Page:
These are just some of the early spring flowers that will be showing up at Ryerson Woods and other local woodlands. Please remember that you cannot extract anything from the woods, so just enjoy the intrinsic beauty of the flowers. Stay tuned for parts 2 and 3, which will feature flowers during the later portion of the bloom. Spring is here, go enjoy it!
This blog post was written by Luke Buckardt, who assists Brushwood Center with social media. Luke graduated from Northland College in 2012 with a degree in biology. He grew up in Riverwoods and has roamed Ryerson Woods since he was young, knowing the preserve intimately.
Sophie Twichell was kind enough to invite me to submit a blog post for Brushwood Center, and to share, in anticipation of Earth Day, some thoughts on Environmental Literature. Even though this means tearing myself away from Colm Toibin’s The Testament of Mary, a book I find extraordinarily compelling, I am more than happy to do so.
Yesterday, in the company of a room full of students who were polite enough to act interested, I indulged myself in a medium-long digression on the environmental writing of John McPhee, whose The Founding Fish (2002) veterans of Ryerson Reads will remember as a natural and cultural history of the American Shad. McPhee, I wanted my students to understand, is the environmentally-inclined member of a group of writers remembered now as Sixties New Journalists. These writers, in response among other things to the Vietnam-era distrust of government and media, produced non-fiction prose that abandoned traditional journalistic objectivity, in favor of a subjective, sometimes novelistic reportage in which strict fidelity to fact was abandoned. In his Encounters with the Archdruid(1971), for example, McPhee joins David Brower, then president of the Sierra Club, and Floyd Dominy, then Comissioner of the U.S. Bureau of Reclamation, in a rubber raft on the Colorado River not long after the completion of the controversial Glen Canyon Dam. The dialogue McPhee reports between the conservationist and the dam builder was certainly invented or adapted (the three of them were in the middle of a deafening rapids after all) but nicely dramatizes the clash of two opposing philosophies about the natural word.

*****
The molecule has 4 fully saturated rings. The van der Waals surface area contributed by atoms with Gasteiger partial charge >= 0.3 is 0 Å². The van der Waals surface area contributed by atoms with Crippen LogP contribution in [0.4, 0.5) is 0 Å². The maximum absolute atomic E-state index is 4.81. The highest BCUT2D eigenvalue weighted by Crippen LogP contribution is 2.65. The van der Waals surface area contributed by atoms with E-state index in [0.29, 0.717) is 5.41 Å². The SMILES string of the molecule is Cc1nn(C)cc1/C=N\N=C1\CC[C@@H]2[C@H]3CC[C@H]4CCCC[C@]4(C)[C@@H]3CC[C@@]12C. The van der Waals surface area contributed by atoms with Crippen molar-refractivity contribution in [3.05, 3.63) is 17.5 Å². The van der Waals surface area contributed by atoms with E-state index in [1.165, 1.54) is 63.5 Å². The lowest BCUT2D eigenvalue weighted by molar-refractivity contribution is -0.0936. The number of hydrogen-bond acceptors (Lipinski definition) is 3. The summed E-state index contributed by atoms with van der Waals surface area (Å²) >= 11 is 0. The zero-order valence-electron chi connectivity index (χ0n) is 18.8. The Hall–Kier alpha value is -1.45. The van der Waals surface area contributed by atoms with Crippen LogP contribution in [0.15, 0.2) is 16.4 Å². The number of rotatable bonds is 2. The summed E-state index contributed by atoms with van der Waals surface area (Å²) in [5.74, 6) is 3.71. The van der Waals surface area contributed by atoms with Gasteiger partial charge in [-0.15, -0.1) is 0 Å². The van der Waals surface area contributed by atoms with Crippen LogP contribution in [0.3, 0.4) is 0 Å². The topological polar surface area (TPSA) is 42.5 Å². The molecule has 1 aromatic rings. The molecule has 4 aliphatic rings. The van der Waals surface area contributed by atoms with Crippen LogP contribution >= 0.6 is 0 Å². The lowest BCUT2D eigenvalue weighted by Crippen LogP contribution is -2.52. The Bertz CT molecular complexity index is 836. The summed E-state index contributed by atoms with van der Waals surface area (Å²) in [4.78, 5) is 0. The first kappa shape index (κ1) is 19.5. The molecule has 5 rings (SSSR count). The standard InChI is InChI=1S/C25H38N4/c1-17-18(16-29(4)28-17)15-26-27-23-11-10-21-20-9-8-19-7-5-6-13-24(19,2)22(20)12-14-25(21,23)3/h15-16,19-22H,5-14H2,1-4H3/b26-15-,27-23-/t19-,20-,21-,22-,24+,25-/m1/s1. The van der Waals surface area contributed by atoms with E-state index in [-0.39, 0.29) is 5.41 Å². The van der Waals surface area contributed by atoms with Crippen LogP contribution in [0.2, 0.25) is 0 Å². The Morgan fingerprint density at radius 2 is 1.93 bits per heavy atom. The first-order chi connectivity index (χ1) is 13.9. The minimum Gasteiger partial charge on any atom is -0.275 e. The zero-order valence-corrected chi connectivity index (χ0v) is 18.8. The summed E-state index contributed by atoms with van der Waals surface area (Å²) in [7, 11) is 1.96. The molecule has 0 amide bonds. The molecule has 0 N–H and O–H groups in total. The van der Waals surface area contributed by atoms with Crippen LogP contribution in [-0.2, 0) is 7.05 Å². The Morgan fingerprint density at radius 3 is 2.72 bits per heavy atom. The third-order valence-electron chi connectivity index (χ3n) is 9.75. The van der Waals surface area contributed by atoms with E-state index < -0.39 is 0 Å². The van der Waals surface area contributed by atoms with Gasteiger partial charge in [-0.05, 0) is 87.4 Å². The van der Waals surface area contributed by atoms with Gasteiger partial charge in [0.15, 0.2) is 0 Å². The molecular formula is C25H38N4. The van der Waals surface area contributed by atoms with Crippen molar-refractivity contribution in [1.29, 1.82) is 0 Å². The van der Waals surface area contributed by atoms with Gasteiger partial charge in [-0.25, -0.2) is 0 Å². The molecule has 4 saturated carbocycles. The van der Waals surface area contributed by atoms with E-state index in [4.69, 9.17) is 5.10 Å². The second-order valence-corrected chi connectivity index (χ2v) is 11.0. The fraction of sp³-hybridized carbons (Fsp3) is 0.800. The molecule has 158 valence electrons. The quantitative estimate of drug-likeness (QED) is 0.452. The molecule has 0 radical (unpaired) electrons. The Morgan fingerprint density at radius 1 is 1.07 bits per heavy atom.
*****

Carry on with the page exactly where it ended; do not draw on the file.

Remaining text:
Elsewhere, as in his The Control of Nature (1989) and Annals of the Former Word (1998), a collection of his writings on geology, McPhee writes with a more traditional objectivity. My favorite of his books, and the one I am most interested in re-reading is The Pine Barrens (1968), a survey of the landscape, ecology, history and folkways of the New Jersey Pine Barrens, a wilderness of more than a million acres in one of the most populated corners of the nation. McPhee writes:
The Pine Barrens are so close to New York that on a very
clear night a bright light in the pines would be visible from
the Empire State Building. A line ruled on a map from Boston
to Richmond goes straight through the Pine Barrens.
The halfway point between Boston and Richmond — the
geographical epicenter of the developing megalopolis —
— is in the northern part of the woods, about twenty
miles from Bear Swamp Hill.
I am nostalgic about the New Jersey Pine Barrens. As a kid growing up in the seventies, first as a camper then as a counselor at a Quaker-Hippy summer camp in Jersey, I became confirmed as a nature nut on a series of excursions into the pines.
Another book on my mind right now is an anthology of very current environmental poetry edited, with G.C. Waldrep, by my wonderful colleague in Lake Forest College’s English Department, Joshua Corey. The Arcadia Project: North American Postmodern Pastoral (2012) is a collection of challenging poems that repurpose the ancient mode of pastoral writing for a moment when not only is the environment in crisis, but when, to the artistic and philosophical imagination, the line between the natural and the man-made has been decisively breached. Corey writes: